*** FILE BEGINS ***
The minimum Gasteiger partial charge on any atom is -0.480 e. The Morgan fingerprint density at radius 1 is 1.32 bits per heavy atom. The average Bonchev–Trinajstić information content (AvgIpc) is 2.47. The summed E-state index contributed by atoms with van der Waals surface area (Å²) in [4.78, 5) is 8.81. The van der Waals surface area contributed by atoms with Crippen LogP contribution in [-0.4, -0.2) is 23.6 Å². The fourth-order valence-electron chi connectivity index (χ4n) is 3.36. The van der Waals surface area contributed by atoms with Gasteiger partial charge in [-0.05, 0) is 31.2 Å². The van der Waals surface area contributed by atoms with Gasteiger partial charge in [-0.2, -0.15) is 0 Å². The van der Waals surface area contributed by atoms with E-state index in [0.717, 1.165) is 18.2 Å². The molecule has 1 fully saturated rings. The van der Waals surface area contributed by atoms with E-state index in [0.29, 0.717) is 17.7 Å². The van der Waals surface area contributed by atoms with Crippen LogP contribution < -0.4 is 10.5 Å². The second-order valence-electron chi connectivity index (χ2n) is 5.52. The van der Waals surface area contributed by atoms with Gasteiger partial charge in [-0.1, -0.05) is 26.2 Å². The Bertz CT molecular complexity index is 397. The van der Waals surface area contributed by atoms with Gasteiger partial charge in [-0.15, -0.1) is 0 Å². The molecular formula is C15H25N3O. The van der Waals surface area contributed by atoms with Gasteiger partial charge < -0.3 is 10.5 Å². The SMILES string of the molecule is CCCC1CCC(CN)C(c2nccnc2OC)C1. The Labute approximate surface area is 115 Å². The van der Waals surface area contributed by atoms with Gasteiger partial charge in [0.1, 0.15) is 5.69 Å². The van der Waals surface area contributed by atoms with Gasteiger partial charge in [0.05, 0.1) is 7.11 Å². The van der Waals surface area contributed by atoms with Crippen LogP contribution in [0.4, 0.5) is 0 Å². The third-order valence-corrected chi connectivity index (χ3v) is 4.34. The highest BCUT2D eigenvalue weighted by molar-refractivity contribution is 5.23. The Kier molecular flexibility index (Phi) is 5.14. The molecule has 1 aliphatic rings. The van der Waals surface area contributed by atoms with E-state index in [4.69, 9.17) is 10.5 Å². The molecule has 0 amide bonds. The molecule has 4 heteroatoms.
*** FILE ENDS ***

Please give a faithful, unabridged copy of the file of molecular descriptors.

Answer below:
The minimum Gasteiger partial charge on any atom is -0.480 e. The Morgan fingerprint density at radius 1 is 1.32 bits per heavy atom. The average Bonchev–Trinajstić information content (AvgIpc) is 2.47. The summed E-state index contributed by atoms with van der Waals surface area (Å²) in [4.78, 5) is 8.81. The van der Waals surface area contributed by atoms with Crippen LogP contribution in [-0.4, -0.2) is 23.6 Å². The fourth-order valence-electron chi connectivity index (χ4n) is 3.36. The van der Waals surface area contributed by atoms with Gasteiger partial charge in [-0.05, 0) is 31.2 Å². The van der Waals surface area contributed by atoms with Gasteiger partial charge in [-0.2, -0.15) is 0 Å². The van der Waals surface area contributed by atoms with E-state index in [0.717, 1.165) is 18.2 Å². The molecule has 1 fully saturated rings. The van der Waals surface area contributed by atoms with E-state index in [0.29, 0.717) is 17.7 Å². The van der Waals surface area contributed by atoms with Crippen LogP contribution < -0.4 is 10.5 Å². The second-order valence-electron chi connectivity index (χ2n) is 5.52. The van der Waals surface area contributed by atoms with Gasteiger partial charge in [-0.1, -0.05) is 26.2 Å². The Bertz CT molecular complexity index is 397. The van der Waals surface area contributed by atoms with Gasteiger partial charge in [-0.15, -0.1) is 0 Å². The molecular formula is C15H25N3O. The van der Waals surface area contributed by atoms with Gasteiger partial charge < -0.3 is 10.5 Å². The SMILES string of the molecule is CCCC1CCC(CN)C(c2nccnc2OC)C1. The Labute approximate surface area is 115 Å². The van der Waals surface area contributed by atoms with Gasteiger partial charge in [0.1, 0.15) is 5.69 Å². The van der Waals surface area contributed by atoms with Gasteiger partial charge in [0.05, 0.1) is 7.11 Å². The van der Waals surface area contributed by atoms with Crippen LogP contribution in [0.4, 0.5) is 0 Å². The third-order valence-corrected chi connectivity index (χ3v) is 4.34. The highest BCUT2D eigenvalue weighted by molar-refractivity contribution is 5.23. The Kier molecular flexibility index (Phi) is 5.14. The molecule has 1 aliphatic rings. The van der Waals surface area contributed by atoms with E-state index in [4.69, 9.17) is 10.5 Å². The molecule has 0 amide bonds. The molecule has 4 heteroatoms.